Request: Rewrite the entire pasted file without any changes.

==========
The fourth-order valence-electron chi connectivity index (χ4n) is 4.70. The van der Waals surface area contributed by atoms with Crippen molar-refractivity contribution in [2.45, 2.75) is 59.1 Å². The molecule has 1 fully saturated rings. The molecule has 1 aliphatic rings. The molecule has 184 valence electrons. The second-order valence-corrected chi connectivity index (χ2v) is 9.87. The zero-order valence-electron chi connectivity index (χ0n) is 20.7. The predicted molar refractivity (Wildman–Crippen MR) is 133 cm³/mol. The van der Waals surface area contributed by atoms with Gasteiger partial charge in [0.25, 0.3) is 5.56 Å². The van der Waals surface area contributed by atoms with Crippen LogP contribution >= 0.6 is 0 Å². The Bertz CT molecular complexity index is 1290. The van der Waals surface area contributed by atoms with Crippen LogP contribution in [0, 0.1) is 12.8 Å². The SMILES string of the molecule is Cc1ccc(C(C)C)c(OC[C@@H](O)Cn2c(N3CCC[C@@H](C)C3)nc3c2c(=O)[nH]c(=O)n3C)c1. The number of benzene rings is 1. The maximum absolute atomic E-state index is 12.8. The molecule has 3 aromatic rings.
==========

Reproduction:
The fourth-order valence-electron chi connectivity index (χ4n) is 4.70. The van der Waals surface area contributed by atoms with Crippen molar-refractivity contribution in [2.45, 2.75) is 59.1 Å². The molecule has 1 fully saturated rings. The molecule has 1 aliphatic rings. The molecule has 184 valence electrons. The second-order valence-corrected chi connectivity index (χ2v) is 9.87. The zero-order valence-electron chi connectivity index (χ0n) is 20.7. The predicted molar refractivity (Wildman–Crippen MR) is 133 cm³/mol. The van der Waals surface area contributed by atoms with Gasteiger partial charge in [0.25, 0.3) is 5.56 Å². The van der Waals surface area contributed by atoms with Crippen LogP contribution >= 0.6 is 0 Å². The Bertz CT molecular complexity index is 1290. The van der Waals surface area contributed by atoms with Crippen LogP contribution in [0, 0.1) is 12.8 Å². The SMILES string of the molecule is Cc1ccc(C(C)C)c(OC[C@@H](O)Cn2c(N3CCC[C@@H](C)C3)nc3c2c(=O)[nH]c(=O)n3C)c1. The number of benzene rings is 1. The maximum absolute atomic E-state index is 12.8. The molecule has 3 aromatic rings.